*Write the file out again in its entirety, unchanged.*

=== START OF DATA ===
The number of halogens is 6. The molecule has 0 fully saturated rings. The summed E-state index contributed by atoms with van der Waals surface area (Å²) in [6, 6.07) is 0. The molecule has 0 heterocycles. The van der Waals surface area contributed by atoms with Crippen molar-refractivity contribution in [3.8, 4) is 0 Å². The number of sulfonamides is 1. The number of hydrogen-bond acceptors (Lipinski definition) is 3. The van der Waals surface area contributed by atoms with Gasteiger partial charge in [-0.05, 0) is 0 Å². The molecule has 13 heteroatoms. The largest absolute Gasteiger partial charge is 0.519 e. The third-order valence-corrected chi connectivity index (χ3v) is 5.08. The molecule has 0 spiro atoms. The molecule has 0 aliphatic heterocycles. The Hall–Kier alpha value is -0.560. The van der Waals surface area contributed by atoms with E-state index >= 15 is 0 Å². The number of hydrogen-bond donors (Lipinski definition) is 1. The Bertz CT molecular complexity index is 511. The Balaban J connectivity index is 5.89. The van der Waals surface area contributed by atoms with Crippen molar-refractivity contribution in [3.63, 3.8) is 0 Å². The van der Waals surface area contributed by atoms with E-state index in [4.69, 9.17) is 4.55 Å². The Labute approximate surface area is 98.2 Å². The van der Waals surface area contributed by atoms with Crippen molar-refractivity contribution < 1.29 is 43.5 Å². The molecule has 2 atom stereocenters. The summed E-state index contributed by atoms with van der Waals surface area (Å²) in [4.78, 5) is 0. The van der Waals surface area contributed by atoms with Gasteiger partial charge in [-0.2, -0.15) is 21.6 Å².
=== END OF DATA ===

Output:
The number of halogens is 6. The molecule has 0 fully saturated rings. The summed E-state index contributed by atoms with van der Waals surface area (Å²) in [6, 6.07) is 0. The molecule has 0 heterocycles. The van der Waals surface area contributed by atoms with Crippen molar-refractivity contribution in [3.8, 4) is 0 Å². The number of sulfonamides is 1. The number of hydrogen-bond acceptors (Lipinski definition) is 3. The van der Waals surface area contributed by atoms with Gasteiger partial charge in [-0.05, 0) is 0 Å². The molecule has 13 heteroatoms. The largest absolute Gasteiger partial charge is 0.519 e. The third-order valence-corrected chi connectivity index (χ3v) is 5.08. The molecule has 0 spiro atoms. The molecule has 0 aliphatic heterocycles. The Hall–Kier alpha value is -0.560. The van der Waals surface area contributed by atoms with E-state index >= 15 is 0 Å². The number of hydrogen-bond donors (Lipinski definition) is 1. The Bertz CT molecular complexity index is 511. The Balaban J connectivity index is 5.89. The van der Waals surface area contributed by atoms with Crippen molar-refractivity contribution in [3.63, 3.8) is 0 Å². The van der Waals surface area contributed by atoms with E-state index in [4.69, 9.17) is 4.55 Å². The Labute approximate surface area is 98.2 Å². The van der Waals surface area contributed by atoms with Crippen molar-refractivity contribution < 1.29 is 43.5 Å². The molecule has 2 atom stereocenters. The summed E-state index contributed by atoms with van der Waals surface area (Å²) in [4.78, 5) is 0. The van der Waals surface area contributed by atoms with Gasteiger partial charge in [-0.2, -0.15) is 21.6 Å².